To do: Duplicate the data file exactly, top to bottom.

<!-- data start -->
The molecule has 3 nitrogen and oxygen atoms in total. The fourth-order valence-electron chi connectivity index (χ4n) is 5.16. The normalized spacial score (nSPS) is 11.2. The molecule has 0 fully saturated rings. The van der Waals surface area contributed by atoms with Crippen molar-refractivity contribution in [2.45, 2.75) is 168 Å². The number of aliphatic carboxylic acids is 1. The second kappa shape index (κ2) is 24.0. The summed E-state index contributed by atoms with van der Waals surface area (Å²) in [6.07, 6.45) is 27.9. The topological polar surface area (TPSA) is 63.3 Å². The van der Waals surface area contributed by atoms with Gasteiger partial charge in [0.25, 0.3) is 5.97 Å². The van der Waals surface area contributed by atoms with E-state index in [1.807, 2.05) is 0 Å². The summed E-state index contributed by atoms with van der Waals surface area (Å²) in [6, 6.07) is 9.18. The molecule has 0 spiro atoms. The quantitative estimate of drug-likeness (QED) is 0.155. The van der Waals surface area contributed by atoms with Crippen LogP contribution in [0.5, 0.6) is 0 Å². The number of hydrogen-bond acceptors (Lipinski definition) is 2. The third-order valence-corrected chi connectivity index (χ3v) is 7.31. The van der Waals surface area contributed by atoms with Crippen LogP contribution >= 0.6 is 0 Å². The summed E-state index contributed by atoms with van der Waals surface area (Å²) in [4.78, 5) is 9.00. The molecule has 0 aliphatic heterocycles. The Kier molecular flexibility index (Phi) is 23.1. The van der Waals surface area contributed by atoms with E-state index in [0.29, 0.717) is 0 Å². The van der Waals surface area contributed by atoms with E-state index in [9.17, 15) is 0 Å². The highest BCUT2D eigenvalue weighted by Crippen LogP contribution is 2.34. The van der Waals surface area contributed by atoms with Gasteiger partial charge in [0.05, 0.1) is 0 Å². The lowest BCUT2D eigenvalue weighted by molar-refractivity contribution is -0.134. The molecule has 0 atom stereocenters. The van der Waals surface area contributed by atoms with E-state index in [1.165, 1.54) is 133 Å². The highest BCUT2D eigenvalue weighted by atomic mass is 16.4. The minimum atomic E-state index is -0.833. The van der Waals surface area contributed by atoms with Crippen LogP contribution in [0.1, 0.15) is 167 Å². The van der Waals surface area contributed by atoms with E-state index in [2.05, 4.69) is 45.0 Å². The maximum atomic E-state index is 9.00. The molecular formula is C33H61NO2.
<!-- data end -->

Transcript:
The molecule has 3 nitrogen and oxygen atoms in total. The fourth-order valence-electron chi connectivity index (χ4n) is 5.16. The normalized spacial score (nSPS) is 11.2. The molecule has 0 fully saturated rings. The van der Waals surface area contributed by atoms with Crippen molar-refractivity contribution in [2.45, 2.75) is 168 Å². The number of aliphatic carboxylic acids is 1. The second kappa shape index (κ2) is 24.0. The summed E-state index contributed by atoms with van der Waals surface area (Å²) in [6.07, 6.45) is 27.9. The topological polar surface area (TPSA) is 63.3 Å². The van der Waals surface area contributed by atoms with Gasteiger partial charge in [0.25, 0.3) is 5.97 Å². The van der Waals surface area contributed by atoms with E-state index in [1.807, 2.05) is 0 Å². The summed E-state index contributed by atoms with van der Waals surface area (Å²) in [6, 6.07) is 9.18. The molecule has 0 spiro atoms. The quantitative estimate of drug-likeness (QED) is 0.155. The van der Waals surface area contributed by atoms with Crippen LogP contribution in [0.5, 0.6) is 0 Å². The number of hydrogen-bond acceptors (Lipinski definition) is 2. The third-order valence-corrected chi connectivity index (χ3v) is 7.31. The van der Waals surface area contributed by atoms with Crippen LogP contribution >= 0.6 is 0 Å². The summed E-state index contributed by atoms with van der Waals surface area (Å²) in [4.78, 5) is 9.00. The molecule has 0 aliphatic heterocycles. The Kier molecular flexibility index (Phi) is 23.1. The van der Waals surface area contributed by atoms with E-state index in [0.29, 0.717) is 0 Å². The van der Waals surface area contributed by atoms with E-state index in [9.17, 15) is 0 Å². The highest BCUT2D eigenvalue weighted by Crippen LogP contribution is 2.34. The van der Waals surface area contributed by atoms with Gasteiger partial charge in [0.05, 0.1) is 0 Å². The lowest BCUT2D eigenvalue weighted by molar-refractivity contribution is -0.134. The molecule has 0 atom stereocenters. The van der Waals surface area contributed by atoms with E-state index in [1.165, 1.54) is 133 Å². The highest BCUT2D eigenvalue weighted by atomic mass is 16.4. The minimum atomic E-state index is -0.833. The van der Waals surface area contributed by atoms with Crippen LogP contribution in [0.1, 0.15) is 167 Å². The van der Waals surface area contributed by atoms with E-state index in [2.05, 4.69) is 45.0 Å². The maximum atomic E-state index is 9.00. The molecular formula is C33H61NO2.